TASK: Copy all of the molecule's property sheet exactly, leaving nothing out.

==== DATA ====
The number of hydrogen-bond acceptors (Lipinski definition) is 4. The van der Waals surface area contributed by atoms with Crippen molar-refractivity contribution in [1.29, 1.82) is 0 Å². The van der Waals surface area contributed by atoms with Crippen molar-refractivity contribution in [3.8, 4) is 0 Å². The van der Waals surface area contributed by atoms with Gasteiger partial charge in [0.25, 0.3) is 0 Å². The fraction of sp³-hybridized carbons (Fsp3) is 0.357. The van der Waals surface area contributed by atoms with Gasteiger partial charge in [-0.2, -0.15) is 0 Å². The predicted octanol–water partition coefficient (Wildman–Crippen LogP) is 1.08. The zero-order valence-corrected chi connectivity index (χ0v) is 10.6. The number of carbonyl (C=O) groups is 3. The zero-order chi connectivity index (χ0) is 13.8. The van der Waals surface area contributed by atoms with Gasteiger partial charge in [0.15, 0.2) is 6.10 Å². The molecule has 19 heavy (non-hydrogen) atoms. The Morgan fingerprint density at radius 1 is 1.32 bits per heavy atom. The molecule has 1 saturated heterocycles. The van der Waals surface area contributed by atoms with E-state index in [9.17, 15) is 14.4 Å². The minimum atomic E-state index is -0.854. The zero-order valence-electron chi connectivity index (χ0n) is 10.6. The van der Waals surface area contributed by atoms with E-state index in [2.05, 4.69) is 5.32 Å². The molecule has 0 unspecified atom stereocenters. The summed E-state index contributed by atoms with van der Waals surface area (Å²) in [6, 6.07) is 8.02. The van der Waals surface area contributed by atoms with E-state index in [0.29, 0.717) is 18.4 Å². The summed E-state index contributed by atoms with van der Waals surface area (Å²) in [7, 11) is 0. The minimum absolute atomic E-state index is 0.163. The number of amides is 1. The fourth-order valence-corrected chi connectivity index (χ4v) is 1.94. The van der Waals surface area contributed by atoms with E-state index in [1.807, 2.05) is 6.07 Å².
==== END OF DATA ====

The number of hydrogen-bond acceptors (Lipinski definition) is 4. The van der Waals surface area contributed by atoms with Crippen molar-refractivity contribution in [1.29, 1.82) is 0 Å². The van der Waals surface area contributed by atoms with Crippen molar-refractivity contribution in [3.8, 4) is 0 Å². The van der Waals surface area contributed by atoms with Gasteiger partial charge in [0.25, 0.3) is 0 Å². The fraction of sp³-hybridized carbons (Fsp3) is 0.357. The van der Waals surface area contributed by atoms with Gasteiger partial charge in [-0.2, -0.15) is 0 Å². The predicted octanol–water partition coefficient (Wildman–Crippen LogP) is 1.08. The zero-order valence-corrected chi connectivity index (χ0v) is 10.6. The number of carbonyl (C=O) groups is 3. The zero-order chi connectivity index (χ0) is 13.8. The van der Waals surface area contributed by atoms with Gasteiger partial charge in [0.15, 0.2) is 6.10 Å². The molecule has 19 heavy (non-hydrogen) atoms. The Morgan fingerprint density at radius 1 is 1.32 bits per heavy atom. The molecule has 1 saturated heterocycles. The van der Waals surface area contributed by atoms with E-state index in [9.17, 15) is 14.4 Å². The minimum atomic E-state index is -0.854. The zero-order valence-electron chi connectivity index (χ0n) is 10.6. The van der Waals surface area contributed by atoms with E-state index in [2.05, 4.69) is 5.32 Å². The molecule has 0 unspecified atom stereocenters. The summed E-state index contributed by atoms with van der Waals surface area (Å²) in [6, 6.07) is 8.02. The van der Waals surface area contributed by atoms with E-state index in [0.29, 0.717) is 18.4 Å². The summed E-state index contributed by atoms with van der Waals surface area (Å²) in [7, 11) is 0. The minimum absolute atomic E-state index is 0.163. The number of amides is 1. The fourth-order valence-corrected chi connectivity index (χ4v) is 1.94. The van der Waals surface area contributed by atoms with E-state index in [1.807, 2.05) is 6.07 Å².